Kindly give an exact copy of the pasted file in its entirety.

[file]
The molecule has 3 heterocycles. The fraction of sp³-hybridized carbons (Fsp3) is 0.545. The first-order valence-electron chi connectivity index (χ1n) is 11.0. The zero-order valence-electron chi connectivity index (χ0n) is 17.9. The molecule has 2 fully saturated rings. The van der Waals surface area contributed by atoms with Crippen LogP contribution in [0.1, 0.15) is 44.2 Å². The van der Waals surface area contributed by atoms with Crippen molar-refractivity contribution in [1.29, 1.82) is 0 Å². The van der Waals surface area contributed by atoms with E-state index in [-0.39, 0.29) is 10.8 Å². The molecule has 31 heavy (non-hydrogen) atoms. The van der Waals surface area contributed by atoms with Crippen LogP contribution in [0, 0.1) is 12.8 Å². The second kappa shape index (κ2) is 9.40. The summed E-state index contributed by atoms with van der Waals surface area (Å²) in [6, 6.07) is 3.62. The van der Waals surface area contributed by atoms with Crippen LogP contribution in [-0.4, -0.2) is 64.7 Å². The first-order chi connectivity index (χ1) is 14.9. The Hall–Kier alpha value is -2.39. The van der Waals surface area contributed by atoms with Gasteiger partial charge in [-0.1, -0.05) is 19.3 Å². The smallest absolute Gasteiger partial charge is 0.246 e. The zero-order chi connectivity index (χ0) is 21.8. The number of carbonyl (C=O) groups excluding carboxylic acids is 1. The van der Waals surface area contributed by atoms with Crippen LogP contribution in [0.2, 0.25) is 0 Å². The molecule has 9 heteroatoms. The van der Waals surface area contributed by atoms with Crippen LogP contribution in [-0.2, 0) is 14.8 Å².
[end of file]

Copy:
The molecule has 3 heterocycles. The fraction of sp³-hybridized carbons (Fsp3) is 0.545. The first-order valence-electron chi connectivity index (χ1n) is 11.0. The zero-order valence-electron chi connectivity index (χ0n) is 17.9. The molecule has 2 fully saturated rings. The van der Waals surface area contributed by atoms with Crippen LogP contribution in [0.1, 0.15) is 44.2 Å². The van der Waals surface area contributed by atoms with Crippen molar-refractivity contribution in [1.29, 1.82) is 0 Å². The van der Waals surface area contributed by atoms with E-state index in [-0.39, 0.29) is 10.8 Å². The molecule has 31 heavy (non-hydrogen) atoms. The van der Waals surface area contributed by atoms with Crippen LogP contribution in [0, 0.1) is 12.8 Å². The second kappa shape index (κ2) is 9.40. The summed E-state index contributed by atoms with van der Waals surface area (Å²) in [6, 6.07) is 3.62. The van der Waals surface area contributed by atoms with Crippen LogP contribution in [-0.4, -0.2) is 64.7 Å². The first-order chi connectivity index (χ1) is 14.9. The Hall–Kier alpha value is -2.39. The van der Waals surface area contributed by atoms with Gasteiger partial charge in [-0.1, -0.05) is 19.3 Å². The smallest absolute Gasteiger partial charge is 0.246 e. The zero-order chi connectivity index (χ0) is 21.8. The number of carbonyl (C=O) groups excluding carboxylic acids is 1. The van der Waals surface area contributed by atoms with Crippen LogP contribution in [0.2, 0.25) is 0 Å². The molecule has 9 heteroatoms. The van der Waals surface area contributed by atoms with Crippen LogP contribution in [-0.2, 0) is 14.8 Å².